IRITIS: Part Deux

Eyeball with Iritis - by Nawfal Nur of Nawfal’s own eyeball.

IRITIS: Part Deux

Well Folks, I’m going to write this fast because I can’t sit here long at the computer, and soon you will find out why.

I’ve noticed that a number of people come to my Photo-Blog from the Search Engines after they do a search for “Iritis.” I wrote my first entry on iritis a little over a year ago; and almost like clockwork, I’m getting iritis once again. In this post I want to give you more specifics about this eye condition, things to look for, and also, the big eye photograph is my eye with iritis. The eyeball will get redder as the condition gets worse; but as a general warning, I wouldn’t recommend you take a photograph of your eye if suffering from iritis – the studio lights are a killer for the eyeball when having this condition.

This is a very painful and debilitating eye condition. Here is my definition of this condition:

1) It’s a very painful eye condition where in the late stages of development, the iris sticks to the lens. The eyeball becomes very sensitive to touch, light and vision becomes blurry. “When the iris is inflammed, white blood cells (leukocytes) are shed into the anterior chamber of the eye…these cells can accumulate and cause adhesion between the iris and the lens.” [Source: http://www.iritis.org/ ]

2) Here’s a more detailed medical definition from the University of Michigan Kellogg Eye Center:

”Uveitis means “inflammation of the uvea”, or the middle layer of the eye. The uvea consists of three structures: the iris, the ciliary body, and the choroid. The iris is the colored structure surrounding the pupil, visible in the front of the eye. The ciliary body is a structure containing muscle and is located behind the iris which focuses the lens. The choroid is a layer containing blood vessels that line the back of the eye and is located between the inner visually sensitive layer, called the retina, and the outer white eye wall, called the sclera. Inflammation occurring in any of these three structures is termed “uveitis”.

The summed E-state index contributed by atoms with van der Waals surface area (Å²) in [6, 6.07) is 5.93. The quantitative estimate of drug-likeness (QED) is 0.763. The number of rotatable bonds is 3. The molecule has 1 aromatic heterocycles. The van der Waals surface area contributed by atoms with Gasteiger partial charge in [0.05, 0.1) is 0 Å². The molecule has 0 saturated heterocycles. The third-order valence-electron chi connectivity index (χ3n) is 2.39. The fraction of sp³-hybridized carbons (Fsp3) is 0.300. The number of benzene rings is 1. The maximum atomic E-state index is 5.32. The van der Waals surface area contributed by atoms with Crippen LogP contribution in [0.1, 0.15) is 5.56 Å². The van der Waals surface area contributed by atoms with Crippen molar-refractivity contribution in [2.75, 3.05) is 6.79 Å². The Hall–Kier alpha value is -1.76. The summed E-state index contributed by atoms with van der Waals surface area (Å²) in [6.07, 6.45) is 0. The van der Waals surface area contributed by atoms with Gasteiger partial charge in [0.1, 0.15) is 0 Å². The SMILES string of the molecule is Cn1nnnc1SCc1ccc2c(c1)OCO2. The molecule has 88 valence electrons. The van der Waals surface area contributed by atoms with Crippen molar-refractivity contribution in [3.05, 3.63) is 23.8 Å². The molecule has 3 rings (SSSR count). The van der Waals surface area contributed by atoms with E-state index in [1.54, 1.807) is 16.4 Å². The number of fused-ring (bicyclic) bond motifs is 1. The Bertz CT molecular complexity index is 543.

Inflammation in uveitis may involve any but not necessarily all of these three structures. Depending upon which structures are inflamed, uveitis may be further subcategorized into one of three main diagnoses, these include:

· iritis or anterior uveitis,

· iridocyclitis or intermediate uveitis, and

· choroiditis or posterior uveitis.

Uveitis may develop following eye trauma or surgery, in association with diseases which affect other organs in the body, or may be a condition isolated to the eye itself. Severe and permanent visual loss can result from uveitis. In addition, uveitis can lead to other ocular complications, which may produce vision loss, including glaucoma, cataracts, or retinal damage. Early detection and treatment is necessary to reduce the risk of permanent vision loss.

Symptoms
Depending on which part of the eye is inflamed in uveitis different combinations of these symptoms may be present.

· Redness

· Light sensitivity

· Floaters

· Blurry vision

· Pain

These symptoms may come on suddenly, and you may not experience any pain. The symptoms described above may not necessarily mean that you have uveitis. However, if you experience one or more of these symptoms, contact your eye doctor for a complete exam.

Treatment
Treatment may include steroid eyedrops, injections, or pills, as well as eyedrops to dilate the pupil and reduce pain. More severe cases of uveitis may even require treatment with chemotherapeutic agents to suppress the immune system.” [ SOURCE: http://www.kellogg.umich.edu/patientcare/conditions/uveitis.html


——————-

I would not totally agree that symptoms come on “suddenly”, but conditions may vary per person. I’ve been getting gentle warning signals now for days that this was going to happen. And, it is somewhat amazing to me, that I’ll get iritis in the left eye one year and then just to be fair (it would seem), the next year it happens to the right eye.

I’ll give you the symptoms as I get them, then you can compare notes to what you may be feeling in your eyeball. However, please keep in mind, depending on the type of uveitis you have, the symptoms, of course, may differ.